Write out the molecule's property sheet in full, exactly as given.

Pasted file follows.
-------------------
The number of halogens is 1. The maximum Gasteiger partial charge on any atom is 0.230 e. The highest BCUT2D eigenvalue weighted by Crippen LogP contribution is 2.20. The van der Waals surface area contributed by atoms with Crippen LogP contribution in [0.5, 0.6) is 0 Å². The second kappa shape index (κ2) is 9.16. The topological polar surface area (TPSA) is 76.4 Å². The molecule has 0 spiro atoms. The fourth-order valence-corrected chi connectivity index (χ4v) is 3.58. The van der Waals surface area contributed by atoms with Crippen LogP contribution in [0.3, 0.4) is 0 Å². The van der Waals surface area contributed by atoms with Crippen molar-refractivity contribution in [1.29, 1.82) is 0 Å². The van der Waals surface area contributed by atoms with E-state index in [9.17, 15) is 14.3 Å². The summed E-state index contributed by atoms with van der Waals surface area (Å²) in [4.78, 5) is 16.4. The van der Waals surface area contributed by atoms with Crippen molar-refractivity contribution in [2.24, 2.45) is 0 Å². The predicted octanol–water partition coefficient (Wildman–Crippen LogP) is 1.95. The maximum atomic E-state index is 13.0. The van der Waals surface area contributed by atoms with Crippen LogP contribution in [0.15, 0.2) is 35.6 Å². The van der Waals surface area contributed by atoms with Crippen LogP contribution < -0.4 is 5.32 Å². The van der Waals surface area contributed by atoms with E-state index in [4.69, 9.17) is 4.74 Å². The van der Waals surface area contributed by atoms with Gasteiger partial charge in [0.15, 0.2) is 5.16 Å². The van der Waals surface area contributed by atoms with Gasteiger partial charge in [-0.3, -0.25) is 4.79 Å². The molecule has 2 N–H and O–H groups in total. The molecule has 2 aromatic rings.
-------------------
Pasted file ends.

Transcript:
The number of halogens is 1. The maximum Gasteiger partial charge on any atom is 0.230 e. The highest BCUT2D eigenvalue weighted by Crippen LogP contribution is 2.20. The van der Waals surface area contributed by atoms with Crippen LogP contribution in [0.5, 0.6) is 0 Å². The second kappa shape index (κ2) is 9.16. The topological polar surface area (TPSA) is 76.4 Å². The molecule has 0 spiro atoms. The fourth-order valence-corrected chi connectivity index (χ4v) is 3.58. The van der Waals surface area contributed by atoms with Crippen LogP contribution in [0.3, 0.4) is 0 Å². The van der Waals surface area contributed by atoms with Crippen molar-refractivity contribution in [1.29, 1.82) is 0 Å². The van der Waals surface area contributed by atoms with E-state index in [9.17, 15) is 14.3 Å². The summed E-state index contributed by atoms with van der Waals surface area (Å²) in [4.78, 5) is 16.4. The van der Waals surface area contributed by atoms with Crippen molar-refractivity contribution in [2.24, 2.45) is 0 Å². The predicted octanol–water partition coefficient (Wildman–Crippen LogP) is 1.95. The maximum atomic E-state index is 13.0. The van der Waals surface area contributed by atoms with Crippen LogP contribution in [0.15, 0.2) is 35.6 Å². The van der Waals surface area contributed by atoms with Crippen LogP contribution < -0.4 is 5.32 Å². The van der Waals surface area contributed by atoms with E-state index in [4.69, 9.17) is 4.74 Å². The van der Waals surface area contributed by atoms with Gasteiger partial charge in [0.15, 0.2) is 5.16 Å². The van der Waals surface area contributed by atoms with Gasteiger partial charge in [-0.3, -0.25) is 4.79 Å². The molecule has 2 N–H and O–H groups in total. The molecule has 2 aromatic rings.